Nutrition

News 1252 views last update:6 Aug 2012

Research: Particle size and enzymes effect on digestibility in pigs

A combined Vietnamese-Swedish research team studied the influence of particle size and multi-enzyme supplementation of fibrous diets on total tract digestibility and performance of weaning (8–20 kg) and growing (20–40 kg) pigs.

The aim of the study was to evaluate the effects of fibre source (cassava residue, CR and sweet potato vines, SPV), particle size (1 mm and 3 mm screen size) and multi-enzyme supplementation (mixture of α-amylase, β-glucanase, cellulase and protease) on growth performance and the coefficient of total tract apparent digestibility (CTTAD) in weaning and growing pigs (Landrace × Yorkshire).
 
Trial setup
The experimental diets were based on maize, fish meal, full fat soybean, soybean meal, soybean oil and CR or SPV.
 
The dietary levels of CR and SPV were 200 and 350 g/kg (as fed) in the post-weaning and growing period, respectively.
 
The experiment was arranged according to a 2×2×2 factorial completely randomized design with five replications, and lasted 60 days with two periods: from 30 to 60 days of age (post-weaning) and 60 to 90 days of age (growing).
 
Results
In each period, pigs fed the CR diet had higher CTTAD of dietary components (except for ether extract), average daily gain and lower feed conversion ratio than those fed the SPV diet.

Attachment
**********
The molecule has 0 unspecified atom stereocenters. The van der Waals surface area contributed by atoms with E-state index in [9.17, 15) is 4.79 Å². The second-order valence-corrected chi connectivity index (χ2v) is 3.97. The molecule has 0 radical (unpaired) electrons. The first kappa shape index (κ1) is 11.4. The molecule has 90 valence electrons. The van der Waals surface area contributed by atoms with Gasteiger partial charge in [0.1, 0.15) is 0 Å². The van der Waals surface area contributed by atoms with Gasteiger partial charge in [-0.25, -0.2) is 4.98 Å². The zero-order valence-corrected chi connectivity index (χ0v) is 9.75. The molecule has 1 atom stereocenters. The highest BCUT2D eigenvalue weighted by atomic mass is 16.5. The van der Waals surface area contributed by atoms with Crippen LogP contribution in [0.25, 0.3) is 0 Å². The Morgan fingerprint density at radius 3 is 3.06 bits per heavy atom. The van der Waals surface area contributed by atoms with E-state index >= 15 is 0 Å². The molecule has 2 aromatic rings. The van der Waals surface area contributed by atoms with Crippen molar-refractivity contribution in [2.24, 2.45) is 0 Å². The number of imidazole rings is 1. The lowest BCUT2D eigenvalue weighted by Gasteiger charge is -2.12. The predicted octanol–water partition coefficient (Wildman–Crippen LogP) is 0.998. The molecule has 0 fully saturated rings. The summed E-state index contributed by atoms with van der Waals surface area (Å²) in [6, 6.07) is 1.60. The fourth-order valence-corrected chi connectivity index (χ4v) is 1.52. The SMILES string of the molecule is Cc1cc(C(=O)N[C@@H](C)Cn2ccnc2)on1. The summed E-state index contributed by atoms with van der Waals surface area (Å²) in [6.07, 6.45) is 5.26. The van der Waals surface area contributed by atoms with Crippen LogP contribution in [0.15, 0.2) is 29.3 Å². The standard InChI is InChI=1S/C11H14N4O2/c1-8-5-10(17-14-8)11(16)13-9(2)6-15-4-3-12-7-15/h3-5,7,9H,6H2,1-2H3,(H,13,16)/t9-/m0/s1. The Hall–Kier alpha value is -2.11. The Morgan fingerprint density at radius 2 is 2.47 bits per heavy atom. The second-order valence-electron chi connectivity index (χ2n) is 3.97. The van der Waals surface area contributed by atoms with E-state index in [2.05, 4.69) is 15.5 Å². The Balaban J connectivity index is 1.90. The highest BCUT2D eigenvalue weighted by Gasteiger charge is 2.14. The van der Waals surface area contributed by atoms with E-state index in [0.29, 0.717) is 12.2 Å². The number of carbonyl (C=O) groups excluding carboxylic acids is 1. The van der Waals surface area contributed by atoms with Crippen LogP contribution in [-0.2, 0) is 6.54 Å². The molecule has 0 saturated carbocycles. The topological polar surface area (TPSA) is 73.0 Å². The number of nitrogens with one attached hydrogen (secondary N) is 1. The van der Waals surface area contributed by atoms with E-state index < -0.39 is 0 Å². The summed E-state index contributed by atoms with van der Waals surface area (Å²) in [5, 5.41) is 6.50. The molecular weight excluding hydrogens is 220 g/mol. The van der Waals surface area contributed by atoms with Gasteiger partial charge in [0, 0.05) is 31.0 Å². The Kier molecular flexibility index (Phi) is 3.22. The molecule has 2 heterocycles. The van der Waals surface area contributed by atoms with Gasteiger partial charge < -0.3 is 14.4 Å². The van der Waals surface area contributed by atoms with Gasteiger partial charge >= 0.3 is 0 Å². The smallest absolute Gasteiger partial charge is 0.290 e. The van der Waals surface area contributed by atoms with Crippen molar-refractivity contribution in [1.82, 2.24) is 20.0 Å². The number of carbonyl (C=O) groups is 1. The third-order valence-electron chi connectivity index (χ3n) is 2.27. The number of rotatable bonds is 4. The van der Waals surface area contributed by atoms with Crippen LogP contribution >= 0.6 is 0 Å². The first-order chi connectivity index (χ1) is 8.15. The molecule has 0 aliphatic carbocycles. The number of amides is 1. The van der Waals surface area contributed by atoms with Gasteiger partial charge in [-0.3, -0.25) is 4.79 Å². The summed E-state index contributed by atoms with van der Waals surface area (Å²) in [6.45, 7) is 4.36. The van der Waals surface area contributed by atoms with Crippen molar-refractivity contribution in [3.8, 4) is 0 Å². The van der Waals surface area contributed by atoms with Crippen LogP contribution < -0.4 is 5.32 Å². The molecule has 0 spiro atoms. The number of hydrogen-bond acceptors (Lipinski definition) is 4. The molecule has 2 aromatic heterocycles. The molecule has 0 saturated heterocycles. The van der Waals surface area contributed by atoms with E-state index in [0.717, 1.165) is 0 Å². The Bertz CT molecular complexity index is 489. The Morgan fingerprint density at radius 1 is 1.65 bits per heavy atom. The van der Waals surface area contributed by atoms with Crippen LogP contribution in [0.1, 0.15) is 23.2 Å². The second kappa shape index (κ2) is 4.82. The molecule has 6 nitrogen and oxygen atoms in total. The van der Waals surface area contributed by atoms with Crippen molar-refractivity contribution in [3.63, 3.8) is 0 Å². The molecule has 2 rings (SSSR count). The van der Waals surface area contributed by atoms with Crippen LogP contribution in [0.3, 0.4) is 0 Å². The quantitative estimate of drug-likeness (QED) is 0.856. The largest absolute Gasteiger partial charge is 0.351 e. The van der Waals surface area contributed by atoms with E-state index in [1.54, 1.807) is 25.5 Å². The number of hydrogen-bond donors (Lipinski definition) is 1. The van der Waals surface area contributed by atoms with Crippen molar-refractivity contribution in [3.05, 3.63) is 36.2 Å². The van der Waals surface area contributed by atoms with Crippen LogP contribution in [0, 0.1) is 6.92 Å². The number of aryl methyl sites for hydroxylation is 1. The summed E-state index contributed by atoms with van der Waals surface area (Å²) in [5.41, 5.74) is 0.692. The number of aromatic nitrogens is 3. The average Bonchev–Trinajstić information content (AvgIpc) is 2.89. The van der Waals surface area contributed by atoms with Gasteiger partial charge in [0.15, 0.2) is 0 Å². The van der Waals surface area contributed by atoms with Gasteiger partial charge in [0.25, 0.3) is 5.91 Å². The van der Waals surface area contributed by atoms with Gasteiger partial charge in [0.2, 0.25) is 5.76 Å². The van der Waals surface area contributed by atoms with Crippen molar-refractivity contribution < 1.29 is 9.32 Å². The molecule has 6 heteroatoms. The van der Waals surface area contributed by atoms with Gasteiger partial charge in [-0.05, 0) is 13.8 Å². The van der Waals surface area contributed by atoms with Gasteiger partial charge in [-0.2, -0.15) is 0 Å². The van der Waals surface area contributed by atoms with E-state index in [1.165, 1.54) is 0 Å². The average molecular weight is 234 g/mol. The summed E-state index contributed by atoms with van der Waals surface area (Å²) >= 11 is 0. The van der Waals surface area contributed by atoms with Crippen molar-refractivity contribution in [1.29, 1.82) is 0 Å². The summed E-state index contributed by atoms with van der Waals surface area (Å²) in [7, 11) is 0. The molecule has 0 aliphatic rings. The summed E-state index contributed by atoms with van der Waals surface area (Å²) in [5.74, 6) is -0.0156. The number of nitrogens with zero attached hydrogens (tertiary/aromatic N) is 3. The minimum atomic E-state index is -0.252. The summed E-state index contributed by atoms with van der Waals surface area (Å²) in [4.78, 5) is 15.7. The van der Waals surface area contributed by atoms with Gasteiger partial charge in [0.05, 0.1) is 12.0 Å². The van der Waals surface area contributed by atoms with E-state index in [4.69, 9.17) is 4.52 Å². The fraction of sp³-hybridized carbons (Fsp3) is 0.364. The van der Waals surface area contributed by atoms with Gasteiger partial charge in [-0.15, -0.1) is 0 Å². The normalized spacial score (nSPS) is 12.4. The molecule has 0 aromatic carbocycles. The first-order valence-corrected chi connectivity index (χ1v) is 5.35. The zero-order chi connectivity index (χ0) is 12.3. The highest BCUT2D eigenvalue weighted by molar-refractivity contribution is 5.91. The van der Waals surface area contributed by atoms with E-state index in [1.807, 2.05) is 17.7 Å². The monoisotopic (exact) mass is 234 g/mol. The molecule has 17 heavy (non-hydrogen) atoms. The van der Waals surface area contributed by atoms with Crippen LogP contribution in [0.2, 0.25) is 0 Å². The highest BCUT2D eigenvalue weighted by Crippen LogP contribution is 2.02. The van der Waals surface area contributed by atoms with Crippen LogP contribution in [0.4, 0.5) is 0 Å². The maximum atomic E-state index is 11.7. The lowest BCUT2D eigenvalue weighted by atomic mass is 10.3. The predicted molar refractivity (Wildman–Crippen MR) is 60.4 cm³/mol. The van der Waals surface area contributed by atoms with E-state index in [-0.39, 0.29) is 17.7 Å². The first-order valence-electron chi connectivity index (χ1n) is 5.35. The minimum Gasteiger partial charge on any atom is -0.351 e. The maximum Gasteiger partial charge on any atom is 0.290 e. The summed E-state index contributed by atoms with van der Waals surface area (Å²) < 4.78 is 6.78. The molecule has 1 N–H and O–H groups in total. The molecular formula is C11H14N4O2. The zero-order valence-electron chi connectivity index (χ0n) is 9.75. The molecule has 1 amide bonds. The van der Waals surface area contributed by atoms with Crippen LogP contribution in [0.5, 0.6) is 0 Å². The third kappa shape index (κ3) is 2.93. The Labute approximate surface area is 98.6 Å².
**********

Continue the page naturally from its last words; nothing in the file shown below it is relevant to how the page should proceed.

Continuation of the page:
The reduction in particle size increased the CTTAD of dietary components and average daily gain in the post-weaning period, but not in the growing period.
 
Addition of the enzyme mixture improved the CTTAD and growth performance in the post-weaning period.
 
There was an interaction between particle size and multi-enzyme supplementation on the CTTAD of crude protein and neutral detergent fibre in the post-weaning period, such that multi-enzyme supplementation increased the CTTAD of CP and NDF in the larger particle size diet (0.80 versus 0.75, and 0.58 versus 0.51, respectively), while there was no change in the small particle size diet (0.80 versus 0.78, and 0.59 versus 0.55, respectively).
 
However, in the growing period multi-enzyme supplementation had no positive effect on the performance and the CTTAD of dietary components, with the exception of the CTTAD of crude protein and neutral detergent fibre.
 
Conclusion
A reduction in particle size and multi-enzyme supplementation improved the CTTAD of dietary components and the growth performance in the post-weaning period, but not in the growing period.

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